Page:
Solipsism Gradient

Rainer Brockerhoff’s blog

Browsing Posts published in February, 2009

Re: Klicko 1.1

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And, the reachability check explained below is now also present in Klicko 1.1 (189).

Re: Cocoa musings pt.4

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M. Uli Kusterer emailed me to say I’d forgotten that some people still have non-broadband connections. I had supposed that NSURLConnection would simply return an immediate error if the internet link is down – it turns out that it may autoconnect if the user has a dialup connection, for instance.

The way around that is to use the network reachability APIs. Here’s one way to insert that into the example below:

#include <SystemConfiguration/SCNetworkReachability.h>
...
- (id)initWithURL:(NSURL*)theURL delegate:(id)theDelegate {
   if ((self = [super init])) {
      SCNetworkConnectionFlags flags = 0;
      if (SCNetworkCheckReachabilityByName([[theURL host] UTF8String], &flags)) {
         const SCNetworkConnectionFlags mask =
            kSCNetworkFlagsReachable|
            kSCNetworkFlagsConnectionRequired|
            kSCNetworkFlagsConnectionAutomatic|
            kSCNetworkFlagsInterventionRequired;
         if ((flags&mask)==kSCNetworkFlagsReachable) {
            delegate = theDelegate;
            data = nil;
            conn = [[NSURLConnection alloc]
               initWithRequest:[NSURLRequest requestWithURL:theURL]
               cachePolicy:NSURLRequestReloadIgnoringLocalCacheData
               timeoutInterval:60.0]
               delegate:self];
            return self;
         }
      }
      [self autorelease];
      self = nil;
   }
   return self;
} 

This changes the alloc/init pair to return nil whenever the URL host is unreachable… you’ll have to test for that of course.

Update: the downside to the above approach is that the SCNetworkCheckReachabilityByName() function will block until it gets the information – which may take several seconds, perhaps more on some systems. The solution I’m actually using is more complex, installing a reachability transition callback, which sets a global flag that is tested before activating the NSURLConnection.

Cocoa musings pt.4

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One thing I had to do very recently was to download a relatively short block of data from my server. There are some nice Cocoa shortcuts for such a thing, like:

NSError* error = nil;
NSData* data = [NSData dataWithContentsOfURL:theURL options: NSUncachedRead error:&error];

which accesses that URL from the server, presents it to you as NSData and/or gives you an error object. The problem, however, is that it’s synchronous; if your server is down, it may take some time to time-out, and all that time your UI is inactive.
The initial impulse to get around this problem would be to simply spin those two lines off into a secondary thread. It’s easy to underestimate the subtleties of that, however, and there are good alternatives available. Here’s a simplified version of what I eventually elected to use. First the .h file:

@interface AsynchDownload : NSObject {
   NSURLConnection* conn;
   NSMutableData* data;
   id delegate;
}

- (id)initWithURL:(NSURL*)theURL delegate:(id)theDelegate;

- (void)cancel;

@end

and here the .m file:

@implementation AsynchDownload

- (id)initWithURL:(NSURL*)theURL delegate:(id)theDelegate {
   if ((self = [super init])) {
      delegate = theDelegate;
      data = nil;
      conn = [[NSURLConnection alloc]
         initWithRequest:[NSURLRequest requestWithURL:theURL]
         cachePolicy:NSURLRequestReloadIgnoringLocalCacheData timeoutInterval:60.0]                            
         delegate:self];
   }
   return self;
}

- (void)cancel {
   [conn cancel];
}

- (void)dealloc {
   [conn release];
   [data release];
   [super dealloc];
}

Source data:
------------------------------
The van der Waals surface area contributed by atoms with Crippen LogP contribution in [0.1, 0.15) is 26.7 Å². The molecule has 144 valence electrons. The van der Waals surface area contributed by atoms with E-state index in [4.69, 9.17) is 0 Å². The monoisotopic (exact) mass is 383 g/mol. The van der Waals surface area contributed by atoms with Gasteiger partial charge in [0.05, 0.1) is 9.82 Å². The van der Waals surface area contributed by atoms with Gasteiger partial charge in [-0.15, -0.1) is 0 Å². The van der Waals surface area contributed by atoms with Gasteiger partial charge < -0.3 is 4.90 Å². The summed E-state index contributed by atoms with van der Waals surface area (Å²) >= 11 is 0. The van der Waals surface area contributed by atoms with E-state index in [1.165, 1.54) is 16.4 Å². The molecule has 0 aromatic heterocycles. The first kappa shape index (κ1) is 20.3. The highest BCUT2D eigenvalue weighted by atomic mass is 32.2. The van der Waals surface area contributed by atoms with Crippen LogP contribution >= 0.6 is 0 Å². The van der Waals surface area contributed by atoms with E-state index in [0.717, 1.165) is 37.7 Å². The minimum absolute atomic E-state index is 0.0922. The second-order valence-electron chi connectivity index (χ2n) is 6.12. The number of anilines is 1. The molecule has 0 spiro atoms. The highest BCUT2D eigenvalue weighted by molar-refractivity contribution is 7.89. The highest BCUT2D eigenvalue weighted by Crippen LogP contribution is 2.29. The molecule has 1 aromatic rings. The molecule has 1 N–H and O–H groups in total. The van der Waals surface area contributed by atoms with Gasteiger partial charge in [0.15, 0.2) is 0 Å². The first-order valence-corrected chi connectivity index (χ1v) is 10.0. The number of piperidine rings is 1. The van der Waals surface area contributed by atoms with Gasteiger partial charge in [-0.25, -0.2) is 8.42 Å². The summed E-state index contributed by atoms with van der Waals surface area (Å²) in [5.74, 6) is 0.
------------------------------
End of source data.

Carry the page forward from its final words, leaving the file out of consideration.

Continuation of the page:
- (void)connection:(NSURLConnection*)connection didFailWithError:(NSError*)error {
   [delegate performSelectorOnMainThread:@selector(failure:)
      withObject:[error localizedDescription] waitUntilDone:NO];
}

- (void)connection:(NSURLConnection*)connection didReceiveResponse:(NSURLResponse*)response {
   [data release];
   data = nil;
}

- (void)connection:(NSURLConnection*)connection didReceiveData:(NSData*)theData {
   if (!data) {
      data = [[NSMutableData alloc] init];
   }
   [data appendData:theData];
}

- (void)connectionDidFinishLoading:(NSURLConnection*)connection {
   [delegate performSelectorOnMainThread:@selector(success:)
      withObject:data waitUntilDone:NO];
}

@end

and, finally, here’s how to call it:

   AsynchDownload* download = [[AsynchDownload alloc] initWithURL:theURL delegate:self];

… and in the same class, two methods:

- (void)failure:(NSString*)failure {
   [download release];
   //.. complain and show the failure string
}

- (void)success:(NSData*)data {
   [download release];
   // do something with data
}

… and finally, you might call

   [download cancel];

somewhere inside, say, a cancel button’s action.

This takes care of nearly all common cases. The only non-obvious part is the connection:didReceiveResponse: method; according to the docs, you need to discard already-received data there, as it may be sent multiple times before you get the final data. In this method, you could also ask the NSURLResponse for the data size, to set a download progress indicator.

Finally, note the performSelectorOnMainThread: messages which pass the results back to your own code; they neatly insulate you from threading effects.

Re: Klicko 1.1

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Rainer Brockerhoff wrote:

Maybe I should, after all, implement regular automatic version checking? I dislike such automatic processes myself, but I’ll look into doing it less obtrusively.

So, it’s done; Klicko 1.1 (187) has automatic version checking.

Details were trickier than I had anticipated, but I managed to do it while increasing download size by only 44K (23%). Most of that is accounted for by a new helper application. The background process checks for updates periodically. If an update is out, the process runs the helper app to display an alert; the user can then ask the app to run System Preferences to download and install the update. (If the Klicko panel is already open, the helper app isn’t called.)

Re: Klicko 1.1

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And the first bug is fixed: you had to click twice in Exposé in some cases. So I pushed out 1.1 (181). This also has, again, the French localization, thanks to Ronald Leroux for rewriting it on short notice.